No rapid assessment activities were reported for 1998 in Uganda. The program reports the numbers of high-risk villages as equal to at-risk villages. Due to the lack of sufficient data to distinguish between at-riskand high-risk villages.

In 1998, Nigeria provided 3,912,476 treatments, 97% of its ATOearp. These treatments were administered in 9471 at-risk villages, and 7092 high risk villages, representing 90% and 102% of the ATOarv and ATOhrv. In areas where GRBP and LCIF arein partnership, 3,255,265 treatments were administered (83% of all GRBP treatments). This represented an increase in LCIF supported treatments in Nigeria by 3%. Since the Nigeria program has reached complete coverage in its treatment areas, 1999 projected treatments are not expected to differ significantly from 1998.

The program in Nigeria continues to monitor progress towards sustainability . In 1998,it was noted that of the 9,099 CBDs involved in distribution activities in GRBP supported areas, 6,342 (70%) received support from the community.In the Enugu/Eboni/Anambra project, for example, 2,547 of the 3,026 (84%)high-risk village representatives completed acceptance forms indicating their commitment to compensate CBDs. Of these, 1761 (69%) actually compensated them.

A significant challenge to the program in 1998 was fuel scarcity. It is expected to remain the same in 1999.

In 1998 The Sudan Onchocerciasis Control Program significantly increased the level of treatment activity despite difficult working conditions.

From January to December 1998, a total of 280,199 persons received Mectizan® treatments in Sudan. Of all Sudan treatments 57% (160,985) were administered in the north, and 43% (119,214) in the south. Treatments in Sudan were significantly higher in 1998 compared to 1997: an increase of over 700% in the north,and 170% in the south. Overall in Sudan, over 300% more treatments were administered in 1998 compared to1997.

Support from the LCIF project was significant in 1998 as in previous years. Of the 1998 treatments, 74% were achieved with LCIF/GRBP support (208,711). Seventy-seven percent of these treatments (160,985) were carried out by the NSOCP (The Government of Sudan), and 23% by the SSOCP (47,726). The total number of treatments administered with LCIF support in 1998 (208,711) represent over a 300% increase compared to 1997 (47,139).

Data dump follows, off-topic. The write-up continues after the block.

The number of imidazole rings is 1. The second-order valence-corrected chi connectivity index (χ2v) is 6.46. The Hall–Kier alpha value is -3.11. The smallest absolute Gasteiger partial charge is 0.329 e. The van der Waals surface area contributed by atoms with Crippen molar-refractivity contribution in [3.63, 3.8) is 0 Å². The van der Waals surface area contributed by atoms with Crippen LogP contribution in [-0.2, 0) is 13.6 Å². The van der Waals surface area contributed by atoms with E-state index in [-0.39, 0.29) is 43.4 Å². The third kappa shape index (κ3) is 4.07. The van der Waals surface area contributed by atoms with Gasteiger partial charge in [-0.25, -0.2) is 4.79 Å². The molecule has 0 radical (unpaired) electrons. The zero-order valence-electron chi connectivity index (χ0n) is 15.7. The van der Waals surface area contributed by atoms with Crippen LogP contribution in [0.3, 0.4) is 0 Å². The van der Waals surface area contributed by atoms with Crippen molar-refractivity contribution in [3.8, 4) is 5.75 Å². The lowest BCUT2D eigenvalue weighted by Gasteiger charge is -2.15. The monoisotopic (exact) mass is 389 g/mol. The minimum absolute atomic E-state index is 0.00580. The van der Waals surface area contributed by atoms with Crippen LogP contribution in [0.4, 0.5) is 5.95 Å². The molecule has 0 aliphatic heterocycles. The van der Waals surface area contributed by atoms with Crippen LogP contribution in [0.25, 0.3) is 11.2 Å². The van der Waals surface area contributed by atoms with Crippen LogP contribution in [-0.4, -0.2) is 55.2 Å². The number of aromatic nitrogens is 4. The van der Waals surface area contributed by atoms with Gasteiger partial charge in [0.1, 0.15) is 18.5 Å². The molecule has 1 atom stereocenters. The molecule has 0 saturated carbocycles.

Obtaining eligible at risk population data in Sudan is understandably difficult due to the civil unrest resulting in frequent migrations in and out of endemic areas.In 1998 the GOS was involved in re-census activities aimed at refining population data. In the south, Operation Life line Sudan has established a data monitoring and evaluation task force to refine population information.Such efforts will continue in 1999.
The performance of the Sudan program was noteworthy, especially due to the challenges faced in 1998. Some of these included :

In 1998, ivermectin distribution activities took place despite difficult circumstances in Sudan:

  • Intensification of the civil conflict which resulted in widespread migration and disease
  • Treatment activities occurred in areas devoid of any health infrastructure, or in areas where the PHC system is non operational. This made incorporating the program into an existing PHC impossible or extremely difficult.
  • Natural disasters such as the famine in Bahr el Ghazal resulted in a state of total need.The priorities were food and clean water.
  • There was a sudden evacuation of NGDOs from south Sudan due to the war, or non-cooperation from warring parties. In many ways, the fighting factions direct the program by placing demands on the program, and denying travel permits.
  • Loss of trainers and trainees in Wau (Bahr el Ghazal). During the rebellion 3 CDDs were killed while administering ivermectin. The deputy chairman of zonal Onchocerciais Task Force fled but later died from diarrhoeal complications.
  • Mectizan® drug losses due to the war
  • Other problems suchas the widespread drought, floods, other diseases, nomadic populations,and cross-border issues contributed to the difficult circumstances in Sudan.
The six endemic countries (Brazil, Colombia, Ecuador, Guatemala, Mexico, Venezuela) collectively treated 270,622 persons in 1998. This was an increase of 17% compared to1997, and a treatment coverage of 75%. The coverage rates varied from country to country with high rates in Colombia, Ecuador, Mexico, and Brazil. Venezuela and Guatemala attained significantly lower coverage rates than the others,and will therefore remain the focus of the elimination program in the region.

Venezuelais the most endemic country for river blindness now known outside of Africa.With 54% of the total number of persons at risk in all of the Americas,it also has the greatest number of suspected endemic villages in the region.In 1997, therefore, assessment activities were identified as a priority activity for 1998. It had been estimated by Venezuelan authorities that there were over 2,000 communities remaining to be assessed, most of which are in urgent need of treatment. Since 1994, when assessment activities in Venezuela begun, 999 communities have been assessed. Significant progress in 1998 saw the assessment of 627 communities. This represented 63% of all assessments carried out in Venezuela since 1994 (Figure 5).